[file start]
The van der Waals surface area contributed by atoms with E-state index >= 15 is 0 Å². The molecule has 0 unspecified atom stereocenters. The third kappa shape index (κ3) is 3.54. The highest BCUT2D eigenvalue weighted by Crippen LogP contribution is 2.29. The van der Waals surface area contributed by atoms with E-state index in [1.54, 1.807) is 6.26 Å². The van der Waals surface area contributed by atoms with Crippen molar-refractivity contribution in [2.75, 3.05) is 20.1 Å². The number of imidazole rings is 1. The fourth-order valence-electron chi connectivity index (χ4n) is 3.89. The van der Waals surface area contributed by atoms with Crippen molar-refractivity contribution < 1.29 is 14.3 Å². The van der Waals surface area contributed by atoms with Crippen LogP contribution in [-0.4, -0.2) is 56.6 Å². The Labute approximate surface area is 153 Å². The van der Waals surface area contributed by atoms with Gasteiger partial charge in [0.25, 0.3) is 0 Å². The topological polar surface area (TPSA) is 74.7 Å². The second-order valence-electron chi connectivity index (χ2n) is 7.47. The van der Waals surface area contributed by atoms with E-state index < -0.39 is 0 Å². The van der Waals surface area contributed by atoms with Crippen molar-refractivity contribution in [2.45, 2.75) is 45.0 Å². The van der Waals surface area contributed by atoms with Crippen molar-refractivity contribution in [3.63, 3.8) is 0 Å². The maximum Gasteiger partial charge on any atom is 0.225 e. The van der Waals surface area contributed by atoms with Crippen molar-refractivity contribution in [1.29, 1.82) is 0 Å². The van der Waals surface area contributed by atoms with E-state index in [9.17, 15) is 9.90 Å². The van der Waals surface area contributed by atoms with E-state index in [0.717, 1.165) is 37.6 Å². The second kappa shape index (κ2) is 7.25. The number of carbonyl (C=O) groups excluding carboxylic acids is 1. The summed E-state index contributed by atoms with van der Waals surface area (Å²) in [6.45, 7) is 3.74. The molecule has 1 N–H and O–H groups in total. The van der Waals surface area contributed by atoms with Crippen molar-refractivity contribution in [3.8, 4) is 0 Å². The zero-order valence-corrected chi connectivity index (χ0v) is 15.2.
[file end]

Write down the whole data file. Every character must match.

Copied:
The van der Waals surface area contributed by atoms with E-state index >= 15 is 0 Å². The molecule has 0 unspecified atom stereocenters. The third kappa shape index (κ3) is 3.54. The highest BCUT2D eigenvalue weighted by Crippen LogP contribution is 2.29. The van der Waals surface area contributed by atoms with E-state index in [1.54, 1.807) is 6.26 Å². The van der Waals surface area contributed by atoms with Crippen molar-refractivity contribution in [2.75, 3.05) is 20.1 Å². The number of imidazole rings is 1. The fourth-order valence-electron chi connectivity index (χ4n) is 3.89. The van der Waals surface area contributed by atoms with Crippen molar-refractivity contribution < 1.29 is 14.3 Å². The van der Waals surface area contributed by atoms with Crippen LogP contribution in [-0.4, -0.2) is 56.6 Å². The Labute approximate surface area is 153 Å². The van der Waals surface area contributed by atoms with Gasteiger partial charge in [0.25, 0.3) is 0 Å². The topological polar surface area (TPSA) is 74.7 Å². The second-order valence-electron chi connectivity index (χ2n) is 7.47. The van der Waals surface area contributed by atoms with E-state index < -0.39 is 0 Å². The van der Waals surface area contributed by atoms with Crippen molar-refractivity contribution in [2.45, 2.75) is 45.0 Å². The van der Waals surface area contributed by atoms with Crippen molar-refractivity contribution in [3.63, 3.8) is 0 Å². The maximum Gasteiger partial charge on any atom is 0.225 e. The van der Waals surface area contributed by atoms with Crippen molar-refractivity contribution in [1.29, 1.82) is 0 Å². The van der Waals surface area contributed by atoms with E-state index in [9.17, 15) is 9.90 Å². The van der Waals surface area contributed by atoms with E-state index in [0.717, 1.165) is 37.6 Å². The second kappa shape index (κ2) is 7.25. The number of carbonyl (C=O) groups excluding carboxylic acids is 1. The summed E-state index contributed by atoms with van der Waals surface area (Å²) in [6.45, 7) is 3.74. The molecule has 1 N–H and O–H groups in total. The van der Waals surface area contributed by atoms with Crippen molar-refractivity contribution in [3.8, 4) is 0 Å². The zero-order valence-corrected chi connectivity index (χ0v) is 15.2.